Microbiome Resource Center

Microbiome Resource Center

Disclosures: Bolte received support from a research grant from the Seerave Foundation. Please see the full study for all other authors’ relevant financial disclosures.
April 05, 2021
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Diet patterns linked with gut pro-inflammatory, anti-inflammatory features

Disclosures: Bolte received support from a research grant from the Seerave Foundation. Please see the full study for all other authors’ relevant financial disclosures.
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Researchers found that specific foods and nutrients correlated with species known to have mucosal protection and anti-inflammatory effects, according to data published in Gut.

“We identified dietary patterns that consistently correlate with groups of bacteria with shared functional roles in both health and disease,” Laura A. Bolte, BSc, from the department of gastroenterology and hepatology, University of Groningen and University Medical Centre Groningen, Groningen, the Netherlands, and colleagues wrote. “Moreover, specific foods and nutrients were associated with species known to infer mucosal protection and anti-inflammatory effects. We propose microbial mechanisms through which the diet affects inflammatory responses in the gut as a rationale for future intervention studies.”

Specific foods and nutrients correlated with species known to suggest mucosal protection and anti-inflammatory effects. Source: Adobe Stock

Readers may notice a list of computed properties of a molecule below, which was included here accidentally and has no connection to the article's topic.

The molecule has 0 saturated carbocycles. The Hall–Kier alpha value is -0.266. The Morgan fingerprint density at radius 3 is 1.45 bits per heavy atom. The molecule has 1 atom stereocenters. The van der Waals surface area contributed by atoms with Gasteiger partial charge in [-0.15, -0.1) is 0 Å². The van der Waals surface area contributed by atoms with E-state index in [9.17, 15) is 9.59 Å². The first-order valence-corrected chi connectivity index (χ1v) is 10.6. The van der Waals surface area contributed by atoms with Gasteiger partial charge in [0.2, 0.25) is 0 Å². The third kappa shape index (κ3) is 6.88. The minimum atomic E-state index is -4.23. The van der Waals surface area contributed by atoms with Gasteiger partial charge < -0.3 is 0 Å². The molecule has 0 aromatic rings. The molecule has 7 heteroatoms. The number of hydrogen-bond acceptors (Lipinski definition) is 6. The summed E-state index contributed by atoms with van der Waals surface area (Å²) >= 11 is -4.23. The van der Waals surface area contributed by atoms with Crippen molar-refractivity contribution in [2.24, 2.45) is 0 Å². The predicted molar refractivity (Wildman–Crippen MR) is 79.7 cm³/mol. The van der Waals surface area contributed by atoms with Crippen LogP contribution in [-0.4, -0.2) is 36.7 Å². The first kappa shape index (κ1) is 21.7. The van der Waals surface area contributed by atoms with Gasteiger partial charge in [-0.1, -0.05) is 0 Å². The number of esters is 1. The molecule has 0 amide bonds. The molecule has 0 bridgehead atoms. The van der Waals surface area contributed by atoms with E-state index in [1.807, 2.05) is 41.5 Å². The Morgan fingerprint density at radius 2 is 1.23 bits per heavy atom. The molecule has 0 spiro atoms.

Bolte and colleagues analyzed the relationship between 173 dietary factors and the microbiome of 1,425 patients from different cohorts including Crohn’s disease, ulcerative colitis, irritable bowel syndrome and the general population. They profiled gut microbial composition and function with shotgun metagenomic sequencing assessed dietary intake via food frequency questionnaires.

“We performed unsupervised clustering to identify dietary patterns and microbial clusters,” Bolte and colleagues wrote. “Associations between diet and microbial features were explored per cohort, followed by a meta-analysis and heterogeneity estimation.”

The researchers identified 38 links between dietary patterns and microbial clusters. In their meta-analysis of healthy individuals and patients with IBS, Crohn’s disease and UC, investigators found 61 individual foods and nutrients correlated with 61 species and 249 metabolic pathways.

“Processed foods and animal-derived foods were consistently associated with higher abundances of Firmicutes, Ruminococcus species of the Blautia genus and endotoxin synthesis pathways,” Bolte and colleagues wrote. “The opposite was found for plant foods and fish, which were positively associated with short-chain fatty acid-producing commensals and pathways of nutrient metabolism.”